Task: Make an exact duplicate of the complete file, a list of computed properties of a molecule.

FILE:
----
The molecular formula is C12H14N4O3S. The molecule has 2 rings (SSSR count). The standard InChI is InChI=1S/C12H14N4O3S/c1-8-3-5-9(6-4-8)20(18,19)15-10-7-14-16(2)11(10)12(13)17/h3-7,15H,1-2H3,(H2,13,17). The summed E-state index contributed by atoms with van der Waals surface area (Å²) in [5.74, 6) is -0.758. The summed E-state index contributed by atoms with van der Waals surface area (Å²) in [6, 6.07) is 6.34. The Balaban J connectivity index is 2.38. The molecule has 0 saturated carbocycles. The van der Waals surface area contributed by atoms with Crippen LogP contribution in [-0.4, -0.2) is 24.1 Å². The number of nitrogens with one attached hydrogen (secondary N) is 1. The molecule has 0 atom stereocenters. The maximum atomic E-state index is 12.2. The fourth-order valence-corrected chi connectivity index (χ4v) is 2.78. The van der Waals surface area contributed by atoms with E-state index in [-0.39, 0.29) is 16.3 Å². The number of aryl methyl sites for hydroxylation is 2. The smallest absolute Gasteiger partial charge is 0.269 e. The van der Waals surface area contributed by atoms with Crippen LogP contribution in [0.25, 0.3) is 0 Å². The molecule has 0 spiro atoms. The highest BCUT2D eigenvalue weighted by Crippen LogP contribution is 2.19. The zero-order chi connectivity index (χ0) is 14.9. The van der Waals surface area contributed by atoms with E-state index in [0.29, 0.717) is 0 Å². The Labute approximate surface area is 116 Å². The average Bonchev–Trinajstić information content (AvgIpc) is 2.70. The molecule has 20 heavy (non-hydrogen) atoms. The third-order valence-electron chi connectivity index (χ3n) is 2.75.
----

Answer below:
The molecular formula is C12H14N4O3S. The molecule has 2 rings (SSSR count). The standard InChI is InChI=1S/C12H14N4O3S/c1-8-3-5-9(6-4-8)20(18,19)15-10-7-14-16(2)11(10)12(13)17/h3-7,15H,1-2H3,(H2,13,17). The summed E-state index contributed by atoms with van der Waals surface area (Å²) in [5.74, 6) is -0.758. The summed E-state index contributed by atoms with van der Waals surface area (Å²) in [6, 6.07) is 6.34. The Balaban J connectivity index is 2.38. The molecule has 0 saturated carbocycles. The van der Waals surface area contributed by atoms with Crippen LogP contribution in [-0.4, -0.2) is 24.1 Å². The number of nitrogens with one attached hydrogen (secondary N) is 1. The molecule has 0 atom stereocenters. The maximum atomic E-state index is 12.2. The fourth-order valence-corrected chi connectivity index (χ4v) is 2.78. The van der Waals surface area contributed by atoms with E-state index in [-0.39, 0.29) is 16.3 Å². The number of aryl methyl sites for hydroxylation is 2. The smallest absolute Gasteiger partial charge is 0.269 e. The van der Waals surface area contributed by atoms with Crippen LogP contribution in [0.25, 0.3) is 0 Å². The molecule has 0 spiro atoms. The highest BCUT2D eigenvalue weighted by Crippen LogP contribution is 2.19. The zero-order chi connectivity index (χ0) is 14.9. The van der Waals surface area contributed by atoms with E-state index in [0.29, 0.717) is 0 Å². The Labute approximate surface area is 116 Å². The average Bonchev–Trinajstić information content (AvgIpc) is 2.70. The molecule has 20 heavy (non-hydrogen) atoms. The third-order valence-electron chi connectivity index (χ3n) is 2.75.